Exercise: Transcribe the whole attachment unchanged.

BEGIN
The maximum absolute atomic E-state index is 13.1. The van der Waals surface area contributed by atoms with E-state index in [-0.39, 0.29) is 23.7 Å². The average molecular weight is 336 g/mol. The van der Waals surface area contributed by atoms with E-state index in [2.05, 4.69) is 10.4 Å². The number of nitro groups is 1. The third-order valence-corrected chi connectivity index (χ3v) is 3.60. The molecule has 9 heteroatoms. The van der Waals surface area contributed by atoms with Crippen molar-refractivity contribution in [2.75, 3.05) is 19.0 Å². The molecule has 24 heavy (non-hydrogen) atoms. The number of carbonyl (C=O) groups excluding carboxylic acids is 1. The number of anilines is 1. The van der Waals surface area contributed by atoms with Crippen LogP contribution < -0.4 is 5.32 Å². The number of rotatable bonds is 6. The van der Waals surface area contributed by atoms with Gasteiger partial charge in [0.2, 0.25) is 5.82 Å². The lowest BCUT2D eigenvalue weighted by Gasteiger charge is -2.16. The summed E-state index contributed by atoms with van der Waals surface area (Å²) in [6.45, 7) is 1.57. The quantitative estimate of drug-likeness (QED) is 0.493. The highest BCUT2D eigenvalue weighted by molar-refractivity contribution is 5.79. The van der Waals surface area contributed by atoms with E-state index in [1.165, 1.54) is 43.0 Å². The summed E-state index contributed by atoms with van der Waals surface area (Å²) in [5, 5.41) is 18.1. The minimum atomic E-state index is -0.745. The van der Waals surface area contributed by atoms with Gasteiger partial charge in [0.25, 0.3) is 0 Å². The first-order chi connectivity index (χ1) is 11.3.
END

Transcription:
The maximum absolute atomic E-state index is 13.1. The van der Waals surface area contributed by atoms with E-state index in [-0.39, 0.29) is 23.7 Å². The average molecular weight is 336 g/mol. The van der Waals surface area contributed by atoms with E-state index in [2.05, 4.69) is 10.4 Å². The number of nitro groups is 1. The third-order valence-corrected chi connectivity index (χ3v) is 3.60. The molecule has 9 heteroatoms. The van der Waals surface area contributed by atoms with Crippen molar-refractivity contribution in [2.75, 3.05) is 19.0 Å². The molecule has 24 heavy (non-hydrogen) atoms. The number of carbonyl (C=O) groups excluding carboxylic acids is 1. The number of anilines is 1. The van der Waals surface area contributed by atoms with Crippen LogP contribution < -0.4 is 5.32 Å². The number of rotatable bonds is 6. The van der Waals surface area contributed by atoms with Gasteiger partial charge in [0.2, 0.25) is 5.82 Å². The lowest BCUT2D eigenvalue weighted by Gasteiger charge is -2.16. The summed E-state index contributed by atoms with van der Waals surface area (Å²) in [6.45, 7) is 1.57. The quantitative estimate of drug-likeness (QED) is 0.493. The highest BCUT2D eigenvalue weighted by molar-refractivity contribution is 5.79. The van der Waals surface area contributed by atoms with E-state index in [1.165, 1.54) is 43.0 Å². The summed E-state index contributed by atoms with van der Waals surface area (Å²) in [5, 5.41) is 18.1. The minimum atomic E-state index is -0.745. The van der Waals surface area contributed by atoms with Gasteiger partial charge in [0.25, 0.3) is 0 Å². The first-order chi connectivity index (χ1) is 11.3.